As a guy who has driven pickup since the 1990s, I’ve never said to myself, “Gee, I wish I had a smaller truck.” Yet there are a few times a year when I say, “I sure wish I had a larger truck,” or “Darn, my truck can’t tow that much.”

I think the Maverick must be an urban truck, meant for city people with small parking spaces who carry loads for their backyard rather than their acreage. Maybe there is a place for it in the suburbs, but not in my driveway. Besides, our county has only one or two public chargers. Sometimes a tourist will use one, but I don’t know anyone who owns an EV out here.

Stocking Up

We visited a salvage grocery store, and they had stacks of Slim Jims on sale ten for $1. Yes, ten cents each. I’m not sure I recall them that cheap back as a kid in the 1970s. Even better, they had a variety of sizes and flavors. Sure, they were just beyond the best-by date, but I still handed over my dollar and walked away with 10. I mean, what red-blooded American male wouldn’t?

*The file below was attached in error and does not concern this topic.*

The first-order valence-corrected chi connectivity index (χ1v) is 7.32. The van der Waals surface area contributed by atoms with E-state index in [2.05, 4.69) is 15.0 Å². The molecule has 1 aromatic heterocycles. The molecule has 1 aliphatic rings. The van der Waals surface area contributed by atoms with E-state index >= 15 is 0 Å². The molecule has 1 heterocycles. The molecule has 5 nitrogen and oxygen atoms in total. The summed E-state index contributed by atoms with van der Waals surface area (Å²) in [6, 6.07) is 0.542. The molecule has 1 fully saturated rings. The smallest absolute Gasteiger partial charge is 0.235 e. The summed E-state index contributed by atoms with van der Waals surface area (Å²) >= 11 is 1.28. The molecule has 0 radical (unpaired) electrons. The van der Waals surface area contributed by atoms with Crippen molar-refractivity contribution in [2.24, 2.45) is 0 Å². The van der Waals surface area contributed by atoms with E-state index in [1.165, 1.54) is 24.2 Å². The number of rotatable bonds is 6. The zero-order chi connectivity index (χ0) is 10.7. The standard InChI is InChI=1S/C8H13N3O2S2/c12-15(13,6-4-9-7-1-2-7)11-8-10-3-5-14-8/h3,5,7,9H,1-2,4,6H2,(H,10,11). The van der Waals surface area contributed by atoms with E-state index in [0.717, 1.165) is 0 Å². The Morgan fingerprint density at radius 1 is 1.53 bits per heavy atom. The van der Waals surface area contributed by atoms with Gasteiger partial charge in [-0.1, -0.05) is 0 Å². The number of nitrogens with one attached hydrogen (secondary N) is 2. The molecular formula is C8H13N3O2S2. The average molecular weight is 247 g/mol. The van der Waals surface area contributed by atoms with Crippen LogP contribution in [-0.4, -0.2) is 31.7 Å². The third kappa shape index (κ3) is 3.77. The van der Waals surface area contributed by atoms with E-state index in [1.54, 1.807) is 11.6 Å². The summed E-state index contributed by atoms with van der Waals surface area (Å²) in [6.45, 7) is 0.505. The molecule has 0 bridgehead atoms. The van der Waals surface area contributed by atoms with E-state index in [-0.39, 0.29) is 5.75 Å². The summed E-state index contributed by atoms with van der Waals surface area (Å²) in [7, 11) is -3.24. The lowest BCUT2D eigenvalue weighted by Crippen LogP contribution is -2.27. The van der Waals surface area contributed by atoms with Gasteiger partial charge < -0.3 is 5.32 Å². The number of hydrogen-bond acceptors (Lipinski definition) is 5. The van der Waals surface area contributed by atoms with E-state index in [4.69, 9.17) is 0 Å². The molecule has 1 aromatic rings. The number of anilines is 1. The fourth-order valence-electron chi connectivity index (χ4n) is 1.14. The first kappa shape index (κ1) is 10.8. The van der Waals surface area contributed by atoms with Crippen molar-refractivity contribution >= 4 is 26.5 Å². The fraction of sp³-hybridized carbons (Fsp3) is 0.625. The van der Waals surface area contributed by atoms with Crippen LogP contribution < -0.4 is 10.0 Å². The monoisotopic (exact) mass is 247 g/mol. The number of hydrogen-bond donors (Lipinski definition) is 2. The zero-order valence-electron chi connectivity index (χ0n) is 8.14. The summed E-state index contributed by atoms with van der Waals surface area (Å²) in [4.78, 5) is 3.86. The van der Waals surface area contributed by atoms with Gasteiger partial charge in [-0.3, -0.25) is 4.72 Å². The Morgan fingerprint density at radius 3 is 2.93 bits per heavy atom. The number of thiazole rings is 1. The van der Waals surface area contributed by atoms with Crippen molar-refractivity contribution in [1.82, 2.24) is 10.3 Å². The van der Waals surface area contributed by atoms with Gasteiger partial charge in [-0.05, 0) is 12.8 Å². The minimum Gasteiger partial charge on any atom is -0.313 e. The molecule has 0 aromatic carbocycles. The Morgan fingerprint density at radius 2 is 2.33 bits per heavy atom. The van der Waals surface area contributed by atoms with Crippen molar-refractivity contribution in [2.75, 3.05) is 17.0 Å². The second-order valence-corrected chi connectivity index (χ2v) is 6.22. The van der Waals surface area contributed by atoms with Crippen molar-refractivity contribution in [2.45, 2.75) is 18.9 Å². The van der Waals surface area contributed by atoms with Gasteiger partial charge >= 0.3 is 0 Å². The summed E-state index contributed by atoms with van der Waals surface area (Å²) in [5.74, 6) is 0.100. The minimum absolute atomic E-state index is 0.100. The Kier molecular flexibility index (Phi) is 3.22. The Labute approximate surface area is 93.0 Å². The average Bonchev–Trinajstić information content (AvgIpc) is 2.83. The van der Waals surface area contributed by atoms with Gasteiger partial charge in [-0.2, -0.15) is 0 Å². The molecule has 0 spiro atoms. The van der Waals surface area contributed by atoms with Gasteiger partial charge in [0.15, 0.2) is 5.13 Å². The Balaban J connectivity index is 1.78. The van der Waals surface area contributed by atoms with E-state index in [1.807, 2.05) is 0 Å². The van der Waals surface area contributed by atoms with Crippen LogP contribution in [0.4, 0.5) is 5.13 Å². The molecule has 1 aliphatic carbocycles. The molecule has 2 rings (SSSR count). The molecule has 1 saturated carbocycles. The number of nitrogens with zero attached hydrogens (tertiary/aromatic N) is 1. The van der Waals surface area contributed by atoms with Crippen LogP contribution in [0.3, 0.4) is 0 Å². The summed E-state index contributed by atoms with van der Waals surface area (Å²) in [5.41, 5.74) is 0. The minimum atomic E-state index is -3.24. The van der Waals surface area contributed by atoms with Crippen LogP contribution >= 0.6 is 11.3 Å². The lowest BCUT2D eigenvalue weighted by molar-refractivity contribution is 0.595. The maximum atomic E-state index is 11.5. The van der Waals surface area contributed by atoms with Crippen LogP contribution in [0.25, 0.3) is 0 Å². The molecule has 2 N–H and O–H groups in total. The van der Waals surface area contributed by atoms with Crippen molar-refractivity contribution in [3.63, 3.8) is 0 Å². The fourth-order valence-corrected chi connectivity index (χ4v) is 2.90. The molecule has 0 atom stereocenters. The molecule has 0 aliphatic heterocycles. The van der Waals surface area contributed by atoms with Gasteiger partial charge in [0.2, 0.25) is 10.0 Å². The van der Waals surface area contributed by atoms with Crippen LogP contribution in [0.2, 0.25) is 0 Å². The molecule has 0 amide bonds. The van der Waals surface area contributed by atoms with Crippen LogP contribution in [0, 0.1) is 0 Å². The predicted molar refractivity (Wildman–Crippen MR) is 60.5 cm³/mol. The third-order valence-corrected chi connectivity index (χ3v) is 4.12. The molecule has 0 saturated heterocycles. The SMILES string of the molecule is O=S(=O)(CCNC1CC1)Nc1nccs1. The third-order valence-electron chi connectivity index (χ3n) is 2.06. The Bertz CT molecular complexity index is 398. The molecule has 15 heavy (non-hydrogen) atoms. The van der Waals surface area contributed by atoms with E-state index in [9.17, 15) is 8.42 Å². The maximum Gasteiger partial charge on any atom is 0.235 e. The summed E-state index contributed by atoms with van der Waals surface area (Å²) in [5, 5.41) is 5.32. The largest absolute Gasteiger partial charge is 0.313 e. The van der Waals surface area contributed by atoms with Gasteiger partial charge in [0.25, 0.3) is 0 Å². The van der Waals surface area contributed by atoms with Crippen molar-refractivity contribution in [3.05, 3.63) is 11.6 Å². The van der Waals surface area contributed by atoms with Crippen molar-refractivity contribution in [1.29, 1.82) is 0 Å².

While out and about, we also visited our favorite club store and restocked the freezer, buying beef, pork sausage, bacon, beef kielbasa, salmon, smoked salmon, chicken, and lamb. I estimate we have 60 days of food in the freezer. We also replenished some canned chicken and vegetables. They had more dried beans than I recall seeing, both black beans and pintos. They also had plenty of rice. Stock up, folks, stock up.